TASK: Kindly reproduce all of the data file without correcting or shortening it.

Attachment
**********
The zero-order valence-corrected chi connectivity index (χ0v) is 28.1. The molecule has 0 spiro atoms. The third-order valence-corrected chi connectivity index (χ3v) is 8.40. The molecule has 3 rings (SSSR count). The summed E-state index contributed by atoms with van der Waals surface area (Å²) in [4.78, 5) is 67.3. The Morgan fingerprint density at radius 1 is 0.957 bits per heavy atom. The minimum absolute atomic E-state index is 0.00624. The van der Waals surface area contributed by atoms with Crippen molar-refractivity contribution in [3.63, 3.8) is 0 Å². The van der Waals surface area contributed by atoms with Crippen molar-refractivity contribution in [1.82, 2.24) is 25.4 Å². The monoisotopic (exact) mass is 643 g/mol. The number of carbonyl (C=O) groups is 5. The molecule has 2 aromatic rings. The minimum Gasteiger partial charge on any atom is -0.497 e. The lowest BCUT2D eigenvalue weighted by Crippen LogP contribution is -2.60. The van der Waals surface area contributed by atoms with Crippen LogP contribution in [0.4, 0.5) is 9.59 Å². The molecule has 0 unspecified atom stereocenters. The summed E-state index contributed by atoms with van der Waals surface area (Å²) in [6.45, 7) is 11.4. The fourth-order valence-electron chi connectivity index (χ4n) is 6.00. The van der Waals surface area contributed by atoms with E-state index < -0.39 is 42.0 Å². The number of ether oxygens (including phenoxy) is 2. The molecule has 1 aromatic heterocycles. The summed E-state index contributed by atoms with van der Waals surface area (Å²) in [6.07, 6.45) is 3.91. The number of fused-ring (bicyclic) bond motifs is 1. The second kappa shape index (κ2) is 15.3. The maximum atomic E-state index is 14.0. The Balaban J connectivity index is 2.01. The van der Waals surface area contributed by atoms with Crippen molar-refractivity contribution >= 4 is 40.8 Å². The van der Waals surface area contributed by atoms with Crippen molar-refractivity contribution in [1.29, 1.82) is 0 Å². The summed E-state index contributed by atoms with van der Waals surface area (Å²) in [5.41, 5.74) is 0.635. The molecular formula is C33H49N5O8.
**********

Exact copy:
The zero-order valence-corrected chi connectivity index (χ0v) is 28.1. The molecule has 0 spiro atoms. The third-order valence-corrected chi connectivity index (χ3v) is 8.40. The molecule has 3 rings (SSSR count). The summed E-state index contributed by atoms with van der Waals surface area (Å²) in [4.78, 5) is 67.3. The Morgan fingerprint density at radius 1 is 0.957 bits per heavy atom. The minimum absolute atomic E-state index is 0.00624. The van der Waals surface area contributed by atoms with Crippen molar-refractivity contribution in [3.63, 3.8) is 0 Å². The van der Waals surface area contributed by atoms with Crippen molar-refractivity contribution in [1.82, 2.24) is 25.4 Å². The monoisotopic (exact) mass is 643 g/mol. The number of carbonyl (C=O) groups is 5. The molecule has 2 aromatic rings. The minimum Gasteiger partial charge on any atom is -0.497 e. The lowest BCUT2D eigenvalue weighted by Crippen LogP contribution is -2.60. The van der Waals surface area contributed by atoms with Crippen LogP contribution in [0.4, 0.5) is 9.59 Å². The molecule has 0 unspecified atom stereocenters. The summed E-state index contributed by atoms with van der Waals surface area (Å²) in [6.45, 7) is 11.4. The fourth-order valence-electron chi connectivity index (χ4n) is 6.00. The van der Waals surface area contributed by atoms with E-state index < -0.39 is 42.0 Å². The number of ether oxygens (including phenoxy) is 2. The molecule has 1 aromatic heterocycles. The summed E-state index contributed by atoms with van der Waals surface area (Å²) in [6.07, 6.45) is 3.91. The number of fused-ring (bicyclic) bond motifs is 1. The second kappa shape index (κ2) is 15.3. The maximum atomic E-state index is 14.0. The Balaban J connectivity index is 2.01. The van der Waals surface area contributed by atoms with Crippen molar-refractivity contribution >= 4 is 40.8 Å². The van der Waals surface area contributed by atoms with Crippen molar-refractivity contribution in [1.29, 1.82) is 0 Å². The summed E-state index contributed by atoms with van der Waals surface area (Å²) in [5.41, 5.74) is 0.635. The molecular formula is C33H49N5O8.